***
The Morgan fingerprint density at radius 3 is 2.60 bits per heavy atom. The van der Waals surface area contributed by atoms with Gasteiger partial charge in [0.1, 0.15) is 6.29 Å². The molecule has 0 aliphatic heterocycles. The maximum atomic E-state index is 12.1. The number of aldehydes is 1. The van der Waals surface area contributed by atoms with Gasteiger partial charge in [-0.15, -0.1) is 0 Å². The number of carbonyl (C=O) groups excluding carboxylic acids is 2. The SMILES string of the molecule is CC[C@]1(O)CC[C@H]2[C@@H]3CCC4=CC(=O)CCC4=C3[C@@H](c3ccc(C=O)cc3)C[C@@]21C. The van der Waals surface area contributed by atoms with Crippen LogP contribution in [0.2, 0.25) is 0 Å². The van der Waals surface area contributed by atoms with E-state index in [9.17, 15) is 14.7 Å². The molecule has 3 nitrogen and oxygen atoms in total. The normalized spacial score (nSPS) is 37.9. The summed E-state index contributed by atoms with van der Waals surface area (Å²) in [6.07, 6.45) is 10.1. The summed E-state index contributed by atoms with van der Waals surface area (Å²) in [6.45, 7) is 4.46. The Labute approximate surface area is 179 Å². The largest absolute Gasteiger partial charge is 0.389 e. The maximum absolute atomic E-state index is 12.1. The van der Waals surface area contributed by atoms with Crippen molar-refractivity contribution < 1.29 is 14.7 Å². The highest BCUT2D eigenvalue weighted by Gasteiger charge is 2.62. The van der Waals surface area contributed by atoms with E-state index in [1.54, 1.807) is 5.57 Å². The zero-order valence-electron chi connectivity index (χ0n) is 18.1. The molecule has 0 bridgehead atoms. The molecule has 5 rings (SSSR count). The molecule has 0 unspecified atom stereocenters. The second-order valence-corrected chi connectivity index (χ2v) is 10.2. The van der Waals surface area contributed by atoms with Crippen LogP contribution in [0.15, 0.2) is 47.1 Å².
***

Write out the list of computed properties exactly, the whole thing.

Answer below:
The Morgan fingerprint density at radius 3 is 2.60 bits per heavy atom. The van der Waals surface area contributed by atoms with Gasteiger partial charge in [0.1, 0.15) is 6.29 Å². The molecule has 0 aliphatic heterocycles. The maximum atomic E-state index is 12.1. The number of aldehydes is 1. The van der Waals surface area contributed by atoms with Gasteiger partial charge in [-0.15, -0.1) is 0 Å². The number of carbonyl (C=O) groups excluding carboxylic acids is 2. The SMILES string of the molecule is CC[C@]1(O)CC[C@H]2[C@@H]3CCC4=CC(=O)CCC4=C3[C@@H](c3ccc(C=O)cc3)C[C@@]21C. The van der Waals surface area contributed by atoms with Crippen LogP contribution in [0.2, 0.25) is 0 Å². The van der Waals surface area contributed by atoms with E-state index in [9.17, 15) is 14.7 Å². The molecule has 3 nitrogen and oxygen atoms in total. The normalized spacial score (nSPS) is 37.9. The summed E-state index contributed by atoms with van der Waals surface area (Å²) in [6.07, 6.45) is 10.1. The summed E-state index contributed by atoms with van der Waals surface area (Å²) in [6.45, 7) is 4.46. The Labute approximate surface area is 179 Å². The largest absolute Gasteiger partial charge is 0.389 e. The maximum absolute atomic E-state index is 12.1. The van der Waals surface area contributed by atoms with Crippen molar-refractivity contribution < 1.29 is 14.7 Å². The highest BCUT2D eigenvalue weighted by Gasteiger charge is 2.62. The van der Waals surface area contributed by atoms with E-state index in [1.54, 1.807) is 5.57 Å². The zero-order valence-electron chi connectivity index (χ0n) is 18.1. The molecule has 0 bridgehead atoms. The molecule has 5 rings (SSSR count). The molecule has 0 unspecified atom stereocenters. The second-order valence-corrected chi connectivity index (χ2v) is 10.2. The van der Waals surface area contributed by atoms with Crippen LogP contribution in [0.15, 0.2) is 47.1 Å².